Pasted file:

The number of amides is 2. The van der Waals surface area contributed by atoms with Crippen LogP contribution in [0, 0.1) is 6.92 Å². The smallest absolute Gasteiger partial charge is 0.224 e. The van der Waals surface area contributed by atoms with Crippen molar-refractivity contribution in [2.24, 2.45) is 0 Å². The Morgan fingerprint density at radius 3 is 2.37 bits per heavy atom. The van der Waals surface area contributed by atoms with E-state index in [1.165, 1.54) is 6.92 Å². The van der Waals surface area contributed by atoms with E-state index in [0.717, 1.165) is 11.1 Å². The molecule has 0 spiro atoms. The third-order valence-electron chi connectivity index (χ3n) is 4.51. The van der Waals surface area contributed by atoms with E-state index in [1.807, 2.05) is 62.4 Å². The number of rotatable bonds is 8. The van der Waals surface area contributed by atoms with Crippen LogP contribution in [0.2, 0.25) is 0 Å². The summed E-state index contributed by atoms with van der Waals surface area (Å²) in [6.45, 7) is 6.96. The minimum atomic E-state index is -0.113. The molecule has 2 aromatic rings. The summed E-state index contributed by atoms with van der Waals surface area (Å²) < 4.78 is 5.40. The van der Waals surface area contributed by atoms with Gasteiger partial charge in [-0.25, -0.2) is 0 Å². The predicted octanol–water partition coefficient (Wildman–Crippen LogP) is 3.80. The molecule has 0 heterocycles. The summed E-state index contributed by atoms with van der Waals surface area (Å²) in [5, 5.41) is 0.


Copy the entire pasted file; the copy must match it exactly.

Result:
The number of amides is 2. The van der Waals surface area contributed by atoms with Crippen LogP contribution in [0, 0.1) is 6.92 Å². The smallest absolute Gasteiger partial charge is 0.224 e. The van der Waals surface area contributed by atoms with Crippen molar-refractivity contribution in [2.24, 2.45) is 0 Å². The Morgan fingerprint density at radius 3 is 2.37 bits per heavy atom. The van der Waals surface area contributed by atoms with E-state index in [1.165, 1.54) is 6.92 Å². The van der Waals surface area contributed by atoms with E-state index in [0.717, 1.165) is 11.1 Å². The molecule has 0 spiro atoms. The third-order valence-electron chi connectivity index (χ3n) is 4.51. The van der Waals surface area contributed by atoms with E-state index in [1.807, 2.05) is 62.4 Å². The number of rotatable bonds is 8. The van der Waals surface area contributed by atoms with Crippen LogP contribution in [0.2, 0.25) is 0 Å². The summed E-state index contributed by atoms with van der Waals surface area (Å²) in [6.45, 7) is 6.96. The minimum atomic E-state index is -0.113. The molecule has 2 aromatic rings. The summed E-state index contributed by atoms with van der Waals surface area (Å²) < 4.78 is 5.40. The van der Waals surface area contributed by atoms with Gasteiger partial charge in [-0.25, -0.2) is 0 Å². The predicted octanol–water partition coefficient (Wildman–Crippen LogP) is 3.80. The molecule has 0 heterocycles. The summed E-state index contributed by atoms with van der Waals surface area (Å²) in [5, 5.41) is 0.